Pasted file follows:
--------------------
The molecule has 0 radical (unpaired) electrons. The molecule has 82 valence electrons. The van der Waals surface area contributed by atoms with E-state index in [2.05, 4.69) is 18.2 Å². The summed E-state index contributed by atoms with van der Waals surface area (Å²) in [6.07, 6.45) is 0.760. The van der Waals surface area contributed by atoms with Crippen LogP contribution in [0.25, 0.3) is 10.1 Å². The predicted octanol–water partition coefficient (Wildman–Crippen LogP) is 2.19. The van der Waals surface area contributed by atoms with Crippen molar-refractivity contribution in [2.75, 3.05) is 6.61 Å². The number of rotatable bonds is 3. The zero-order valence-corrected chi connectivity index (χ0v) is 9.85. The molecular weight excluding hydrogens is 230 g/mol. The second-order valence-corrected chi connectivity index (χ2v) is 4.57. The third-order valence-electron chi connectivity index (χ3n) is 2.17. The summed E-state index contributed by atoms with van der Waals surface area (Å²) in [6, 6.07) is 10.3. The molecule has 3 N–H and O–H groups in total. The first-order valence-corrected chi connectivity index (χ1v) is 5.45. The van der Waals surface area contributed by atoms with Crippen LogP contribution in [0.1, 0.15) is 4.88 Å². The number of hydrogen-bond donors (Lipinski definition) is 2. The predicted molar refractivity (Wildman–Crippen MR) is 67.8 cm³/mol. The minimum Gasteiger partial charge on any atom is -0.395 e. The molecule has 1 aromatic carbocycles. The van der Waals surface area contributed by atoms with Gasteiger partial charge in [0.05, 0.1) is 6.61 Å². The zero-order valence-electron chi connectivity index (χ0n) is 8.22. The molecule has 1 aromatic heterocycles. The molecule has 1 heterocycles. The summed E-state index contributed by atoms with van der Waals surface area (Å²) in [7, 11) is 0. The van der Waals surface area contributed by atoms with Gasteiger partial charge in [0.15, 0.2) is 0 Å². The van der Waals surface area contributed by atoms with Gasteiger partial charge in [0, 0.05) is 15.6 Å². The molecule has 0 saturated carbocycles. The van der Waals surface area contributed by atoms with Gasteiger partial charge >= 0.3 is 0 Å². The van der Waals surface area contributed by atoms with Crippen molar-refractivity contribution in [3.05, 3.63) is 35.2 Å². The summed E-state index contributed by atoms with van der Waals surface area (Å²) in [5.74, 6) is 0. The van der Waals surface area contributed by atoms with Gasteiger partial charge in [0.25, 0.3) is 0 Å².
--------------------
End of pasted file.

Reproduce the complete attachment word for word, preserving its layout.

The molecule has 0 radical (unpaired) electrons. The molecule has 82 valence electrons. The van der Waals surface area contributed by atoms with E-state index in [2.05, 4.69) is 18.2 Å². The summed E-state index contributed by atoms with van der Waals surface area (Å²) in [6.07, 6.45) is 0.760. The van der Waals surface area contributed by atoms with Crippen LogP contribution in [0.25, 0.3) is 10.1 Å². The predicted octanol–water partition coefficient (Wildman–Crippen LogP) is 2.19. The van der Waals surface area contributed by atoms with Crippen molar-refractivity contribution in [2.75, 3.05) is 6.61 Å². The number of rotatable bonds is 3. The zero-order valence-corrected chi connectivity index (χ0v) is 9.85. The molecular weight excluding hydrogens is 230 g/mol. The second-order valence-corrected chi connectivity index (χ2v) is 4.57. The third-order valence-electron chi connectivity index (χ3n) is 2.17. The summed E-state index contributed by atoms with van der Waals surface area (Å²) in [6, 6.07) is 10.3. The molecule has 3 N–H and O–H groups in total. The first-order valence-corrected chi connectivity index (χ1v) is 5.45. The van der Waals surface area contributed by atoms with Crippen LogP contribution in [0.1, 0.15) is 4.88 Å². The number of hydrogen-bond donors (Lipinski definition) is 2. The predicted molar refractivity (Wildman–Crippen MR) is 67.8 cm³/mol. The minimum Gasteiger partial charge on any atom is -0.395 e. The molecule has 1 aromatic carbocycles. The van der Waals surface area contributed by atoms with Gasteiger partial charge in [0.05, 0.1) is 6.61 Å². The zero-order valence-electron chi connectivity index (χ0n) is 8.22. The molecule has 1 aromatic heterocycles. The molecule has 1 heterocycles. The summed E-state index contributed by atoms with van der Waals surface area (Å²) in [7, 11) is 0. The van der Waals surface area contributed by atoms with Gasteiger partial charge in [0.15, 0.2) is 0 Å². The van der Waals surface area contributed by atoms with Gasteiger partial charge in [0, 0.05) is 15.6 Å². The molecule has 0 saturated carbocycles. The van der Waals surface area contributed by atoms with Gasteiger partial charge >= 0.3 is 0 Å². The van der Waals surface area contributed by atoms with Crippen molar-refractivity contribution in [3.05, 3.63) is 35.2 Å². The summed E-state index contributed by atoms with van der Waals surface area (Å²) in [5.74, 6) is 0. The van der Waals surface area contributed by atoms with Gasteiger partial charge in [0.25, 0.3) is 0 Å².